work’s name “Beace Brocess” is not just a consequence of Arabic diction (the Arabic has no “p”); it demonstrates the threshold of translation and the ability to pretend.
3. You Are My Life, 2011
The name of the work is taken from a song of the well-known oeuvre of Umm Kulthum: Inta ‘Umri (You Are My Life) in a 1964 performance. The work isolates the mandil (kerchief) that the singer holds in her right hand, transforming it into a floating image.
4. The Battle of the Camel, 2011
Two videos and two series of drawings reconstruct the Battle of the Camel in Cairo on 2 February 2011. Hosni Mubarak’s supporters arrived to Tahrir Square riding horses and camels to ravage the demonstrators there. The Battle of the Camel, as it came to be known, marks the point of no return for the collapse of the Mubarak and sons’ regime.
5. Paradise Square, 2011
In April 2003, two weeks after the British and American invasion of Iraq, the statue of Saddam Hussein, which was in Sahat al-Fardaws (Paradise Square) was brought down. The video Paradise Square No.1 and the series of drawings in black ink Paradise Square No.2 isolate this moment of toppling, refining the movement of collapse into a metamorphosis of a black shadow.
6. To Be Continued…, 2009
This video contains the longest chronological time unit in the exhibition (41:33) and provides a reflection on the gap between chronological and narratological time achieved by loop screening. The poetics and the conception of the suicide martyr video genre are draped here over a written text, The Thousand and One Nights. According to what is told, King Shahrayar commands the killing of his wife after he learns that she was not faithful to him, and he asks his assistants to find him a new bride every night. Every morning, after spending the night with his new bride, he executes her as well. A young woman by the name of Shahrazade rescues herself from this destiny by spinning together narrative threads of different genres – history, poetry, erotica, and legends that fascinate the king who consumes more and more of them, and in so doing postpones the awful decree. There is no end to the story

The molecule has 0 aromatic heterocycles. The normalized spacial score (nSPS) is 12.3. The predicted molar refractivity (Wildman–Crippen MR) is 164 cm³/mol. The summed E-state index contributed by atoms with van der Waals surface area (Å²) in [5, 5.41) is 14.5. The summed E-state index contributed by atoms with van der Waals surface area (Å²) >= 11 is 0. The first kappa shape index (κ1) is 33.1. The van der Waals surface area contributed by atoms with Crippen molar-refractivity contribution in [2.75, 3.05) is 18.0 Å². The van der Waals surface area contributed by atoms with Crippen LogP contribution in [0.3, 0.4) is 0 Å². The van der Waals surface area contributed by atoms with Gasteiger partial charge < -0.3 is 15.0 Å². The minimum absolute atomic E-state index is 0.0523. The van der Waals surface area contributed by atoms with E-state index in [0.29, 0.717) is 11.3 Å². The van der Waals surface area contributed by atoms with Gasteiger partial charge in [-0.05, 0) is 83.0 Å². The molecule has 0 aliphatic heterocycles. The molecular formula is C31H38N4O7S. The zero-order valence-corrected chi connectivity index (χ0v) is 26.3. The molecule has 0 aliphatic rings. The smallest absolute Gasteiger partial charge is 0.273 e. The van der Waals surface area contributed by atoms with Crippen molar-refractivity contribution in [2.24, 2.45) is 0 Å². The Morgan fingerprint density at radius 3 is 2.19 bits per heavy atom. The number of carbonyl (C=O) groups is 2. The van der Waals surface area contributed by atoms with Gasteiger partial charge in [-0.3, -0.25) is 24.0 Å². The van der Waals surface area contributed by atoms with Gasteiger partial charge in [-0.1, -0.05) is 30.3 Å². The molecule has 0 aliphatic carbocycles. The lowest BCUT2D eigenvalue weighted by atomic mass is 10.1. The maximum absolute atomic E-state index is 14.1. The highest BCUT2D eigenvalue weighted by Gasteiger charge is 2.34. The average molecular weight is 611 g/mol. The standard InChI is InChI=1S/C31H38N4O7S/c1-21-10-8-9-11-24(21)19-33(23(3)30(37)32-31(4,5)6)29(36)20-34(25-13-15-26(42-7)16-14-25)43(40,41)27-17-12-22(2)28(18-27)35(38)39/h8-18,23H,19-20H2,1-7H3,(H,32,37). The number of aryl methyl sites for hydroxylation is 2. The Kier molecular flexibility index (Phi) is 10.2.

and hence, the suspension of the narratological end postpones the personal end. Like Shahrayar, the character of the suicide bomber in Waked’s video postpones launching his mission through an infinite story and the infinity of the story.
7. Away From You, 2011
The song Ba‘id ‘Anak (Away From You) was first performed in 1965. The work focuses on the stamping of Umm Khulthum’s left foot just underneath a dress that scrapes her heal.
8. Visit Palestine, 2011
A series of prints present graphic adaptations created by the combination of a press photo of the “the reactor” and a photograph of the Dome of the Rock. The name of the work is taken from the well-known poster of the Zionist graphic designer, Frantz Krauss printed in 1936 as a production of “The Tourist Association of Palestine.” This visual and literal combination links the dome of that concealed “textile factory” in Dimona (according to international sources) and the dome of the late seventh century Jerusalemite building, which appears at the heart of the Krauss’ poster, and has with
time become a synechdoche of Palestine as a whole.